October 17, 2018

Vol. XLVIII No. 32

Editor: Adam Overland (brief@umn.edu)


Inside This Issue

  • Board of Regents October meeting highlights.
  • Features: Our Lake, Our Legacy: protecting Minnesota’s life at the lake; Researchers discover new type of stellar collision; Researcher makes history at the bottom of the world.
  • People: Diane Wiese-Bjornstal has been inducted into the National Academy of Kinesiology; and more.

Top News

Board of Regents October meeting highlights

At its October meeting, the Board of Regents approved the University’s biennial budget request and capital request to the State of Minnesota for the 2019 legislative session. Both requests focus on the University’s core needs in order to maintain excellence and positive impact across the state. The board also discussed the vision for East Bank Development on the Twin Cities campus, and received an update on nonresident/non-reciprocity undergraduate tuition on the Twin Cities campus.

Our Lake, Our Legacy: protecting Minnesota’s life at the lakeperson holding invasive plant

Lakes are a part of the people of Minnesota’s identity, but there are 13 million surface acres of water in Minnesota--and a limited number of paid professionals available to prevent the serious threat of aquatic invasive species (AIS). So U of M faculty members Megan Weber and Dan Larkin are enlisting passionate citizens to protect Minnesota’s waters. Through the innovative AIS Detectors program, volunteers like Stephen Long and Cecilia Riedman are keeping these species from spreading. Watch a video and learn more.

Researchers discover new type of stellar collisionstellar collision rendering

For three and a half centuries, astronomers have pondered a mystery: What did the French monk and astronomer Père Dom Anthelme see when he described a star that burst into view in June 1670? It was long thought to be a nova, but an international team of astrophysicists, including two U of M professors, have cracked the 348-year-old conundrum.

Researcher makes history at the bottom of the worldRobert Schwarz

Winter at the South Pole features six months of darkness and sub-zero temperatures with no flights, in or out, from February to October. But none of that has deterred College of Science and Engineering astrophysicist Robert Schwarz, who has now officially spent more winters at the South Pole than anyone in history. Read more and watch a video.


Diane Wiese-Bjornstal has been inducted into the National Academy of Kinesiology; U in the News features highlights of U faculty and staff cited in the media.

People >

U-Wide News

Research Brief: Hospital data shows preemies at high risk for maltreatmentpreemie baby

As many as one in three people were abused or neglected as children in the United States. Maltreatment can injure and kill children and significantly harm their mental, physical, and social health as they grow. U of M School of Public Health assistant professor Susan Mason studied data on infants who were hospitalized for injuries that are common in instances of physical abuse and neglect. Her findings suggest that families who experience these challenges at birth might benefit from targeted supports.

Now accepting nominations: 2019 U of M Outstanding Community Service Awards

The Office for Public Engagement is accepting nominations for the 2019 University of Minnesota Outstanding Community Service Awards. Nominations are due Dec. 21. Established in 1999, the awards recognize faculty, staff, students, and University-affiliated community members who have made significant, demonstrable contributions to the public good through research, teaching, and/or public service. See nomination details and more.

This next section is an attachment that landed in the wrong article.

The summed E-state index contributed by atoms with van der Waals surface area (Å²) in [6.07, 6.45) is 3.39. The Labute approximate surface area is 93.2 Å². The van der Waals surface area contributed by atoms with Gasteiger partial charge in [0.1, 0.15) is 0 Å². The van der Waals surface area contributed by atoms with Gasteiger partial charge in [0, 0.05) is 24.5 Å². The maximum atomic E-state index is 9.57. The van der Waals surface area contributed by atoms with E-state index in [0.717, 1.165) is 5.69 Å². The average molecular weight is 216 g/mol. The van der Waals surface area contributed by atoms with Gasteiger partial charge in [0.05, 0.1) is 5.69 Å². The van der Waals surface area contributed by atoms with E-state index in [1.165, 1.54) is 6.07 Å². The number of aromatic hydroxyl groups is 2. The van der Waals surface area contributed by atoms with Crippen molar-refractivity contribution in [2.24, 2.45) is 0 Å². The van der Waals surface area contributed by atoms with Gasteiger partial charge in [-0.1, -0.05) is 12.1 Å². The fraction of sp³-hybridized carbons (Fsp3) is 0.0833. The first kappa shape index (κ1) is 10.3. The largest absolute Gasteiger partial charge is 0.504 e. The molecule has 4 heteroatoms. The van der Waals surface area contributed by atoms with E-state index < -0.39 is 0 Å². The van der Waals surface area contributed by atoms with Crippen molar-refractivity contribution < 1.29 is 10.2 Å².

Oct. 24 - Webinar: The Value Proposition of Business Architecture

Business architecture enables transparency of organizational capabilities, creates alignment to execute organizational strategy, and equips leaders with critical perspective for decision-making. Live online, noon-1 p.m.

Oct. 27 - Minnesota Symposium on Civic Renewal

Learn how citizens can cross divides to effect positive change in their communities through co-creative public work at the Minnesota Symposium on Civic Renewal. The event will be structured as a series of topical panel discussions followed by interactive activities. Topics include city government and civic renewal, immigration, Minnesota’s “Ban the Box” campaign, and civic purposes of higher education. 11:30 a.m.-7 p.m., The Graduate Hotel, Minneapolis. Cost is $20 per person. Register online.

Ask the Expert: Mobile Device Security

Experts from University Information Security share the top three things you should do right away if a smartphone, tablet, or laptop containing University data is lost or stolen, as well as what to expect when you report a lost or stolen device.

Next Employee Engagement survey coming in 2019

Last year, a record number of faculty and staff responded to the Employee Engagement survey, which is conducted biennially so leaders, faculty, and staff have enough time between surveys to take action. The next survey will take place in the fall of 2019. The University is committed to sustaining employee engagement in areas of strength and addressing areas of opportunity. Learn more about employee engagement and review the 2017 results (PDF).


Oct. 18 - Fall Convocation

Join the Crookston Student Association in helping to recognize the accomplishments of the students at the next Thursday Commons. 12:30 p.m., Kiehle Auditorium.

Oct. 19 - Student Experience Day

Prospective students will get the chance to stay on campus with current UMC students and experience the hustle and bustle of the University of Minnesota Crookston during the 2018 fall Student Experience Day.

Oct. 23 - Chancellor’s Initiative: Own Your Future

During the chancellor’s Own Your Future event, Chancellor Mary Holz-Clause will help students build skills to manage their financial resources. 12:15, Bede Ballroom, Sargeant Student Center.


Plugged into sustainabilityUMD electric buses